Does Applying Conditioner Cause Hair Fall?

No, hair conditioner doesn't cause hair fall. In fact, conditioner helps to moisturize and protect your hair, making it less likely to break or fall out.

Does a Dry Scalp Cause Hair Fall?

A dry scalp doesn't directly cause hair fall, but if it's accompanied by constant itching,  it can lead to hair breakage. When the hair shafts become weak, they're more likely to snap off, resulting in thinning hair. To prevent a dry scalp (and hair fall), use a gentle shampoo and conditioner, and avoid over-washing your hair. You can also use a scalp mask or oil to keep your scalp hydrated.

Does Hot Water Cause Hair Fall?

Water has to be boiling in order for it to cause hair fall. While hot water won't directly cause your hair to fall out, it can strip your hair of natural oils, leading to dryness and breakage. This, in turn, can make your hair more susceptible to shedding. To prevent this, use lukewarm water when washing your hair and avoid overly hot showers.

Does Keratin Treatment Cause Hair Fall?

It depends on how often you get them. These kinds of treatments use extreme heat to straighten your hair, which can damage the protein bonds within the hair shaft. This can lead to dryness, breakage, and eventually, hair fall. If you do get keratin treatments, make sure to use a deep conditioner once a week to keep your hair healthy and avoid getting them too often.

Does Rogaine® Cause Hair to Fall Out?

Increased hair shedding is normal when you first start using Rogaine®. This is because the active ingredient in Rogaine®, Minoxidil, works by stimulating blood flow to the hair follicles. In the beginning, this can cause the follicles to release any dead or dying hairs that are clinging on. The shedding should stop after a few weeks, and you should start to see new hair growth.

Does Smoking Cause Hair to Fall Out?

Yes—smoking can cause hair fall. This is because smoking decreases blood flow to the scalp, which in turn, reduces the nutrients that reach the hair follicles. This can lead to weak and brittle hair that's more likely to break or fall out. If you're concerned about hair loss, talk to your doctor about ways to quit smoking.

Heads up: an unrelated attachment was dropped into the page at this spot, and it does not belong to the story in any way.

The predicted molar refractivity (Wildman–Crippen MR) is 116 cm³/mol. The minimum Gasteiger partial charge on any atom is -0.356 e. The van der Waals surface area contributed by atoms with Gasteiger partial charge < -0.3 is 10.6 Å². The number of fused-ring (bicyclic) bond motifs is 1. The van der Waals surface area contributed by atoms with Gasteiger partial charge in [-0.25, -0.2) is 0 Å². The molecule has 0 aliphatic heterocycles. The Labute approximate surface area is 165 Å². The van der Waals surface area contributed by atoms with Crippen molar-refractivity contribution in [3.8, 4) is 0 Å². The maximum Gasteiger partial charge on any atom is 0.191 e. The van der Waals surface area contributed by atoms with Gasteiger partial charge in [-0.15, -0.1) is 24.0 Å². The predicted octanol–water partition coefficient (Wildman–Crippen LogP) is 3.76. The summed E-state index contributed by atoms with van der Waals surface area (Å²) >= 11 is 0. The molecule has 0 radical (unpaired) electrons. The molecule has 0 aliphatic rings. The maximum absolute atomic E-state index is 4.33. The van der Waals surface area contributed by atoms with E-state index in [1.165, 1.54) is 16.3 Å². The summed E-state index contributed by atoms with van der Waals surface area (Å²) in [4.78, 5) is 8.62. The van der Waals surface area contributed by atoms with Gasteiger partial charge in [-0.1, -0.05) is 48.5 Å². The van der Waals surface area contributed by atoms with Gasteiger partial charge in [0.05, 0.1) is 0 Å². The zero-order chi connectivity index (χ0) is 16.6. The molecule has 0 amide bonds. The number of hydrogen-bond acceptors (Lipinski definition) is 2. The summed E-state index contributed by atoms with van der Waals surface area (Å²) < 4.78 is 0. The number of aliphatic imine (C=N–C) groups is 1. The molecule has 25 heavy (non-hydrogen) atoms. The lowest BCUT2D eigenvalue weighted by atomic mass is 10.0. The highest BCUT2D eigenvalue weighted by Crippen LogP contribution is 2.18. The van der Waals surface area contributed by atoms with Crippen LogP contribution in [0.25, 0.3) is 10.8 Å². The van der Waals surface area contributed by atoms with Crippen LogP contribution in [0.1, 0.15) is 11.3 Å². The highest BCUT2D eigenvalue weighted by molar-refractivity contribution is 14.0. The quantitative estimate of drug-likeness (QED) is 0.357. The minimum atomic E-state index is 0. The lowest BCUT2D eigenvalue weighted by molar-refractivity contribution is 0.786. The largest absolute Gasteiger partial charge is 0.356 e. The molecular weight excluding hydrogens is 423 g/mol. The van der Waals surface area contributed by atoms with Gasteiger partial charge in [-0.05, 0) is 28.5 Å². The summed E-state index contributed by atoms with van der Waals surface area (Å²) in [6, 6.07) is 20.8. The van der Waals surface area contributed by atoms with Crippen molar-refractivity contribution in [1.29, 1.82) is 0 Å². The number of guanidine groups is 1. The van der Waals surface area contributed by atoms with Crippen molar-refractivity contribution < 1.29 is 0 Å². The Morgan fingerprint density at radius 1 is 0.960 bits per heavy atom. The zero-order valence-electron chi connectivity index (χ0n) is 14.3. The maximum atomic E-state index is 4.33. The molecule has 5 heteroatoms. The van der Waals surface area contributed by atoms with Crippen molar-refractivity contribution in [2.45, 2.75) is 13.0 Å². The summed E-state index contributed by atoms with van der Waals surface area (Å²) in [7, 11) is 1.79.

Does Vaping Cause Hair to Fall Out?

Yes, vaping has the same effect on your hair as smoking cigarettes does as it contains nicotine.

Does Dandruff Cause Hair Fall?

Dandruff doesn't directly cause hair loss, but too much itching and scratching can damage your hair follicles and lead to hair breakage. When the hair shafts become weak, they're more likely to snap off, resulting in thinning hair.

Can Thyroid Issues Cause Hair Fall?

Yes, both hypothyroidism and hyperthyroidism can cause hair fall. This is because the thyroid gland regulates hormone levels in the body, and when it's not functioning properly, it can lead to a hormonal imbalance. This can cause a variety of symptoms, including hair loss. If you think you might have a thyroid problem, talk to your doctor.

Does Coloring Your Hair Cause Hair Fall?

Hair dye damages your strands, making them more susceptible to breakage. This can lead to thinner, weaker hair that's more likely to fall out. Because of this, regularly coloring your hair can lead to hair loss over time.

What are the Symptoms of Excessive Hair Fall?

If you're losing more than 125 hairs a day, it's considered excessive hair fall. No, you don't have to count every single lost strand to know if you're shedding too much—just take a look at your pillow in the morning or after brushing your hair to see if there's an unusually large amount of hair. Other symptoms of excessive hair fall include thinning hair, bald spots, and a receding hairline.

When Should I See a Doctor About Hair Fall?

You should see a doctor about hair fall if you suspect a disease or hormonal balance is to blame. A doctor can order blood tests to check for conditions like anemia or thyroid problems. If you're not sure what causes hair to fall out for you, a doctor can also help you rule out other possible causes.

What is the Best Treatment for Hair Fall?

The best treatment for hair fall is the treatment that works for you. Once you've determined the underlying causes of hair fall, you can work to find a treatment that will help. If you're having trouble finding a solution to your hair thinning or shedding, reach out to one of our experts at Daniel Alain. We'll work with you to find the best possible solution for your hair fall problem.